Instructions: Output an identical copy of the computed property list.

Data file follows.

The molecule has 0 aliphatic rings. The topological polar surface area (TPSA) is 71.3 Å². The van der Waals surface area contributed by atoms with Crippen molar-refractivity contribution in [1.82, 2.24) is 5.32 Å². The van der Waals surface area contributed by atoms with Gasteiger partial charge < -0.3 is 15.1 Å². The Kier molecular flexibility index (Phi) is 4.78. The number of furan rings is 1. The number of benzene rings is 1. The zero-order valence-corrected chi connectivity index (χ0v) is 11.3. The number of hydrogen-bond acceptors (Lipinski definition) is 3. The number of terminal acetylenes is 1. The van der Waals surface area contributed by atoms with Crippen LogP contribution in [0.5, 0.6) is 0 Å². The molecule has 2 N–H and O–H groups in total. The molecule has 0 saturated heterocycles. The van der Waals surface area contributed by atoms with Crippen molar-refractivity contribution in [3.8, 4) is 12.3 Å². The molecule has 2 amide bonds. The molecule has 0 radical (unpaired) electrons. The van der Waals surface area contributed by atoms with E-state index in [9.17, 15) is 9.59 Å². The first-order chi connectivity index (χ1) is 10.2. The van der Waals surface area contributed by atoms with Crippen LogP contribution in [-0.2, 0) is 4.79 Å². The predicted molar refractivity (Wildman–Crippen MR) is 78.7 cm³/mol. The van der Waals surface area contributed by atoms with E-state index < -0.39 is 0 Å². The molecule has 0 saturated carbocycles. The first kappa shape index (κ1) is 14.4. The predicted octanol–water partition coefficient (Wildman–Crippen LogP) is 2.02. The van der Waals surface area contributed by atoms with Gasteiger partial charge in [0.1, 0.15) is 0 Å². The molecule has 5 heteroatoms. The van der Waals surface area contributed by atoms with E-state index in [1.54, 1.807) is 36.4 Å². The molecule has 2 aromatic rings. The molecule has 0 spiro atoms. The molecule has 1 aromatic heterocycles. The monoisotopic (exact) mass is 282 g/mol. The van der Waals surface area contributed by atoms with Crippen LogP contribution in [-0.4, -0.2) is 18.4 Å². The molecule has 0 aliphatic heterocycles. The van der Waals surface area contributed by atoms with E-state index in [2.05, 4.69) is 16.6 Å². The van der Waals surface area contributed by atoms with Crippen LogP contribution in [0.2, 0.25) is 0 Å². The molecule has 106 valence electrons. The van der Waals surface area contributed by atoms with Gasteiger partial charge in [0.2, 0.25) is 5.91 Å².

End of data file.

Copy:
The molecule has 0 aliphatic rings. The topological polar surface area (TPSA) is 71.3 Å². The van der Waals surface area contributed by atoms with Crippen molar-refractivity contribution in [1.82, 2.24) is 5.32 Å². The van der Waals surface area contributed by atoms with Gasteiger partial charge < -0.3 is 15.1 Å². The Kier molecular flexibility index (Phi) is 4.78. The number of furan rings is 1. The number of benzene rings is 1. The zero-order valence-corrected chi connectivity index (χ0v) is 11.3. The number of hydrogen-bond acceptors (Lipinski definition) is 3. The number of terminal acetylenes is 1. The van der Waals surface area contributed by atoms with Crippen LogP contribution in [0.5, 0.6) is 0 Å². The molecule has 2 N–H and O–H groups in total. The molecule has 0 saturated heterocycles. The van der Waals surface area contributed by atoms with Crippen molar-refractivity contribution in [3.8, 4) is 12.3 Å². The molecule has 2 amide bonds. The molecule has 0 radical (unpaired) electrons. The van der Waals surface area contributed by atoms with E-state index in [9.17, 15) is 9.59 Å². The first-order chi connectivity index (χ1) is 10.2. The van der Waals surface area contributed by atoms with Crippen LogP contribution in [-0.2, 0) is 4.79 Å². The predicted molar refractivity (Wildman–Crippen MR) is 78.7 cm³/mol. The van der Waals surface area contributed by atoms with E-state index < -0.39 is 0 Å². The molecule has 0 saturated carbocycles. The first kappa shape index (κ1) is 14.4. The predicted octanol–water partition coefficient (Wildman–Crippen LogP) is 2.02. The van der Waals surface area contributed by atoms with Gasteiger partial charge in [0.1, 0.15) is 0 Å². The molecule has 5 heteroatoms. The van der Waals surface area contributed by atoms with E-state index in [1.54, 1.807) is 36.4 Å². The molecule has 2 aromatic rings. The molecule has 0 spiro atoms. The molecule has 1 aromatic heterocycles. The monoisotopic (exact) mass is 282 g/mol. The van der Waals surface area contributed by atoms with Crippen LogP contribution in [-0.4, -0.2) is 18.4 Å². The molecule has 0 aliphatic heterocycles. The van der Waals surface area contributed by atoms with E-state index in [2.05, 4.69) is 16.6 Å². The van der Waals surface area contributed by atoms with Crippen LogP contribution in [0.2, 0.25) is 0 Å². The molecule has 106 valence electrons. The van der Waals surface area contributed by atoms with Gasteiger partial charge in [0.2, 0.25) is 5.91 Å².